May 19, 2010

14CN: Adventist Scholar's Dissertation Honored

Adventist Scholar’s Dissertation Honored
Nicholas Miller receives award from University of Notre Dame

capNicholas Miller, an associate professor at the Seventh-day Adventist Theological Seminary in Berrien Springs, Michigan, has received the University of Notre Dame’s 2010 John Highbarger Memorial Dissertation Award for an “exceptional dissertation in history.” His dissertation is titled “The Religious Roots of the First Amendment: Dissenting Protestantism and the Separation of Church and State.” 

In its commendation, Miller’s dissertation committee at Notre Dame, located in nearby South Bend, Indiana, wrote:

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AWARD WINNER: Nicholas Miller, whose dissertation received a prestigious award at the University of Notre Dame.

“The intellectual ambition of this dissertation may be measured by comparing the geography and chronology of its argument to that, no less, of J.G.A. Pocock’s Machiavellian Moment. Pocock’s odyssey in the history of political thought begins in Renaissance Italy and travels through seventeenth-century England en route to James Madison’s late eighteenth- and early nineteenth-century America; Miller starts his journey in reformation Germany proceeding also to the America of Madison’s Memorial and Remonstrance against Religious Assessments by way of Milton’s England.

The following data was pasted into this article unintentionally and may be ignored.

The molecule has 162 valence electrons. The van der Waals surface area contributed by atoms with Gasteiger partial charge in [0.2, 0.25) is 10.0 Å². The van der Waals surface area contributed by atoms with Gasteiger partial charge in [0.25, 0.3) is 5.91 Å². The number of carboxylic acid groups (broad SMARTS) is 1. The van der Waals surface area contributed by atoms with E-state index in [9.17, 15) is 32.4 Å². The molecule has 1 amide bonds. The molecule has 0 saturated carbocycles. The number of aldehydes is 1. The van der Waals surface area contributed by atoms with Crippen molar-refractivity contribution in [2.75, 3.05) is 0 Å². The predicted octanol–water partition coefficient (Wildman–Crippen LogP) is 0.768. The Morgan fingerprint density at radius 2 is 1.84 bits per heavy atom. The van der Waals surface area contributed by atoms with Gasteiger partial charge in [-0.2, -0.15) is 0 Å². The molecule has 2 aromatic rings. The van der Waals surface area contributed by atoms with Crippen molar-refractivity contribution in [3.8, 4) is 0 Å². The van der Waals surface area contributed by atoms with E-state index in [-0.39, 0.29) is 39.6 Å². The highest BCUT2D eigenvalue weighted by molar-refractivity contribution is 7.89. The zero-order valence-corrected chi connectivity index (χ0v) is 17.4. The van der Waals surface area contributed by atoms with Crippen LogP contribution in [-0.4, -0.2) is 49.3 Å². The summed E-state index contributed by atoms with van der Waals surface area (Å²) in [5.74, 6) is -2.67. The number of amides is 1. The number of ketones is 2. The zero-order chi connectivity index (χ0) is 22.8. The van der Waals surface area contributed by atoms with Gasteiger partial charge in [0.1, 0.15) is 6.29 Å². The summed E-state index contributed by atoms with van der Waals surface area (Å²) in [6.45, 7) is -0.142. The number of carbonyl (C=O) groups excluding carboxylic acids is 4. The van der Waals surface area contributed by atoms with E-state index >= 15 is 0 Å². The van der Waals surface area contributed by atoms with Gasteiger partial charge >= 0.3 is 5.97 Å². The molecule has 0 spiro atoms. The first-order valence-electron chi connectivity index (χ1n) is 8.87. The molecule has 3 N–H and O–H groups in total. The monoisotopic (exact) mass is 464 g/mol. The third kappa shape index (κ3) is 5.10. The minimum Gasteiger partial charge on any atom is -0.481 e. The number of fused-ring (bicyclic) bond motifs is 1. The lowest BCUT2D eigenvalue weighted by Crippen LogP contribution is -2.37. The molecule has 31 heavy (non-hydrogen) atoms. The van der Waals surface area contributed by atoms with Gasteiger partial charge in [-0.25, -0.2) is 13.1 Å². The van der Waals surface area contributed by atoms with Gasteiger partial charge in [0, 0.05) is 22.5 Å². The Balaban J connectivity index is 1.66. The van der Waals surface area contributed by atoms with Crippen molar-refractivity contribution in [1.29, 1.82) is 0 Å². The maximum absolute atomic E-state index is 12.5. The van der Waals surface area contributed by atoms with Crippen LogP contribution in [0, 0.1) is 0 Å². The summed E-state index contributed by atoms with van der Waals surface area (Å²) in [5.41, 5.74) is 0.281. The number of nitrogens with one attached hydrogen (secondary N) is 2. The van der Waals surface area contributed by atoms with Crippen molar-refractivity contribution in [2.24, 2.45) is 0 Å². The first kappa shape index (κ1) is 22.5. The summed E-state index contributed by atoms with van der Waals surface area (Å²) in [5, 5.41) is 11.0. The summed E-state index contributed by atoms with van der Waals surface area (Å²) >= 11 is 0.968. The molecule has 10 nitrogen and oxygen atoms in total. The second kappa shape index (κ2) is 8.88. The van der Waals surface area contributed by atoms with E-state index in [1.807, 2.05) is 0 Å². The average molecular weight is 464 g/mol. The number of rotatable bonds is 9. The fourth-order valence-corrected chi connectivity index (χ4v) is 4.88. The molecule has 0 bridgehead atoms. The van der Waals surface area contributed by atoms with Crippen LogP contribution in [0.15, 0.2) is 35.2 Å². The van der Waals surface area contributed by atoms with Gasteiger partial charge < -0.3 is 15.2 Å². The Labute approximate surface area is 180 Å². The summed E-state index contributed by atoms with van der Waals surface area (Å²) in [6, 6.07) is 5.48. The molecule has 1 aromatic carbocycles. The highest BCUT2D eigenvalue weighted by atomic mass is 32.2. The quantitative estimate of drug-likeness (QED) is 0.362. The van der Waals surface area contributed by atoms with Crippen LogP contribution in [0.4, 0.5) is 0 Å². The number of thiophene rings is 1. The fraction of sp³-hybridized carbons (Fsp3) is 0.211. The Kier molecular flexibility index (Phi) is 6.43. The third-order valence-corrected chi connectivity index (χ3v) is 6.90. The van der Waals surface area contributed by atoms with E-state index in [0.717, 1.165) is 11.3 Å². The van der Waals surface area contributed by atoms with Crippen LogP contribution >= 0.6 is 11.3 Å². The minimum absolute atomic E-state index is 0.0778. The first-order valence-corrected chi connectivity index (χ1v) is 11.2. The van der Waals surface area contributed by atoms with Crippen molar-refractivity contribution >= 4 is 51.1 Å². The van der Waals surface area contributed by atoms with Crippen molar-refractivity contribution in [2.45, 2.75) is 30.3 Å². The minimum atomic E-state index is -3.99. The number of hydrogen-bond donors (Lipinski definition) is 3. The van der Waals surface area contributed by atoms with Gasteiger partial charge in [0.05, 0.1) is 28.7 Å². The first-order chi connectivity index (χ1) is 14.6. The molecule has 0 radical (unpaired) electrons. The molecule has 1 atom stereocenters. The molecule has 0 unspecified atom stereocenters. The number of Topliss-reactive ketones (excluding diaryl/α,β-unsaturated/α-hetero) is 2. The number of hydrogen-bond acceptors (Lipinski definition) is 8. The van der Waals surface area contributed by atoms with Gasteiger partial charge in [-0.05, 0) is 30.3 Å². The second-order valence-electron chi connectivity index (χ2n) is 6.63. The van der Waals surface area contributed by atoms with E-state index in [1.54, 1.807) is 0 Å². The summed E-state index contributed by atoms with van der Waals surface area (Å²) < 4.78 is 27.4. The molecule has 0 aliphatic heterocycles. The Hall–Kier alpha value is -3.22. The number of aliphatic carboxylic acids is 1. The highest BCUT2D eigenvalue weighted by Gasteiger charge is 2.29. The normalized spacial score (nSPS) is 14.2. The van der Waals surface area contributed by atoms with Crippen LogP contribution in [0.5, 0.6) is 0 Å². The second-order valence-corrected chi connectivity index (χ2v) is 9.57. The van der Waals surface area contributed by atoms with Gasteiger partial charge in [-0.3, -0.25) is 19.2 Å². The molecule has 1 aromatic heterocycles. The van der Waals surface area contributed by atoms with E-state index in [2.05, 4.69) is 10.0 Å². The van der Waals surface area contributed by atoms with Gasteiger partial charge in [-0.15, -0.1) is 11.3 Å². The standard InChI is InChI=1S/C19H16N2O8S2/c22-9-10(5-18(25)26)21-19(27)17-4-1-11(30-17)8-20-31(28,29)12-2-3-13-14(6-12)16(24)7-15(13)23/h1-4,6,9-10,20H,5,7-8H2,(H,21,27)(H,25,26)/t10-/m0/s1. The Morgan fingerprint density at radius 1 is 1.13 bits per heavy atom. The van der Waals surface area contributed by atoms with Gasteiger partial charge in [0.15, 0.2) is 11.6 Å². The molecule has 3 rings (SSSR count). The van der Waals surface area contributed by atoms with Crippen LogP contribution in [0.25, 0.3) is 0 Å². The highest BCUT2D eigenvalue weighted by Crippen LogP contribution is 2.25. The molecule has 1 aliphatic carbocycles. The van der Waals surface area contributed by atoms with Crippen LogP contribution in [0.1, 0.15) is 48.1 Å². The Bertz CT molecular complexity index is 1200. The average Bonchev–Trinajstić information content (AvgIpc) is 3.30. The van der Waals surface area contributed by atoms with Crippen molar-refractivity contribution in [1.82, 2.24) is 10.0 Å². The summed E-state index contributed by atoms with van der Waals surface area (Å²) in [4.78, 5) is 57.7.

“Traditional understandings of the genesis of the separation of church and state rest on assumptions about ‘Enlightenment’ and the republican ethos of citizenship. Miller does not seek to dislodge that interpretation but to augment and enrich it by recovering its cultural and discursive religious contexts—specifically the discourse of protestant dissent. From that perspective the separation of church and state can be read, most persuasively, as the triumph of a particular strand of protestant nonconformity—that which stretched back to the Puritan separatist and the Restoration sects, rather than to those, like Presbyterians, who sought to replace the ‘wrong’ church establishment with their own, ‘right’ one.
“‘The Religious Roots of the First Amendment’ contributes powerfully to the current trend among some historians to rescue the eighteenth-century clergyman and religious controversialist from the enormous condescension of posterity, and does so with intellectual confidence, careful scholarship and clarity of exposition and presentation.”
Miller, a noted religious liberty scholar, has contributed several articles to Adventist Review. 
                                       --With reporting from the Seventh-day Adventist Theological Seminary and AR staff